An Enquiry Concerning Human Understanding

Front Cover
Oxford University Press, 1999 - Philosophy - 296 pages
The Oxford Philosophical Texts series consists of truly practical and accessible guides to major philosophical texts in the history of philosophy from the ancient world up to modern times. Each book opens with a comprehensive introduction by a leading specialist which covers the philosopher's life, work, and influence. Endnotes, a full bibliography, guides to further reading, and an index are also included. The series aims to build a definitive corpus of key texts in the Western philosophical tradition, forming a reliable and enduring resource for students and teachers alike.
Now one of the most widely read works in philosophy, David Hume's An Enquiry concerning Human Understanding (1748) introduced his philosophy to a broad educated readership. In it he gives an elegant an accessible presentation of strikingly original and challenging views about the limited powers of human understanding, the attractions of skepticism, the compatibility of free will and determinism, and weaknesses in the foundations of religion. In this volume, an authoritative new version of the text is enhanced by detailed explanatory notes, a glossary of terms, a full list of references, and a section of supplementary readings.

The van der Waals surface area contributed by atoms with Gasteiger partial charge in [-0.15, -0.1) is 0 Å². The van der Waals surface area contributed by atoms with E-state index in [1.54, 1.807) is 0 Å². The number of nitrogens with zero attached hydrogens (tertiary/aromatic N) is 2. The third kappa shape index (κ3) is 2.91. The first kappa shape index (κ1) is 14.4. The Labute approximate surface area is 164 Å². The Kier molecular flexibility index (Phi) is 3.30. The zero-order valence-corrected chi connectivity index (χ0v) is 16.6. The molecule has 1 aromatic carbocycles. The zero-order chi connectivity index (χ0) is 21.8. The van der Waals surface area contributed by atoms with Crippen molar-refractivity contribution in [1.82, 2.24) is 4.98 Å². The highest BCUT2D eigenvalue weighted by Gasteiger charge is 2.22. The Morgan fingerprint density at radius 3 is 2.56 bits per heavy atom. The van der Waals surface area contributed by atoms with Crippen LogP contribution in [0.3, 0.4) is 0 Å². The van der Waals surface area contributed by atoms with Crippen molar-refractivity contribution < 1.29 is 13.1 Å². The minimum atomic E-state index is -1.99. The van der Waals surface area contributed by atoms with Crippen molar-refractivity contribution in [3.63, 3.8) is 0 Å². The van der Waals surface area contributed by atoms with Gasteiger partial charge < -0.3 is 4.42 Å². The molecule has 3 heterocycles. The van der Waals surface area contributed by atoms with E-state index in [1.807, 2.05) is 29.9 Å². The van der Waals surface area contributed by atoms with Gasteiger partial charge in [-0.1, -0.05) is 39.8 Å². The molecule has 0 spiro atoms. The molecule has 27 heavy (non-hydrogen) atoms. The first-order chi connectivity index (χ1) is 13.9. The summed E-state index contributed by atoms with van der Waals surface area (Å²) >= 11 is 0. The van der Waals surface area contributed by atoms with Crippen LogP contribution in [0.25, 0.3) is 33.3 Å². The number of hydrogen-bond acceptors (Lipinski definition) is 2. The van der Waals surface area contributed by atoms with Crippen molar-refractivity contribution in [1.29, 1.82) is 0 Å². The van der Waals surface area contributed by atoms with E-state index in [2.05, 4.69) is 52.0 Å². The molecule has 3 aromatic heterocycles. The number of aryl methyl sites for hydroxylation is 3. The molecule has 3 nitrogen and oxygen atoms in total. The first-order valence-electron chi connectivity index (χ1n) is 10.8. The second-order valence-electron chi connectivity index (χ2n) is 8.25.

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About the author (1999)

David Hume (1711-1776) was a Scottish philosopher, economist, and historian, as well as an important figure of Western philosophy and of the Scottish Enlightenment. Tom Beauchamp is at Georgetown University, Washington.

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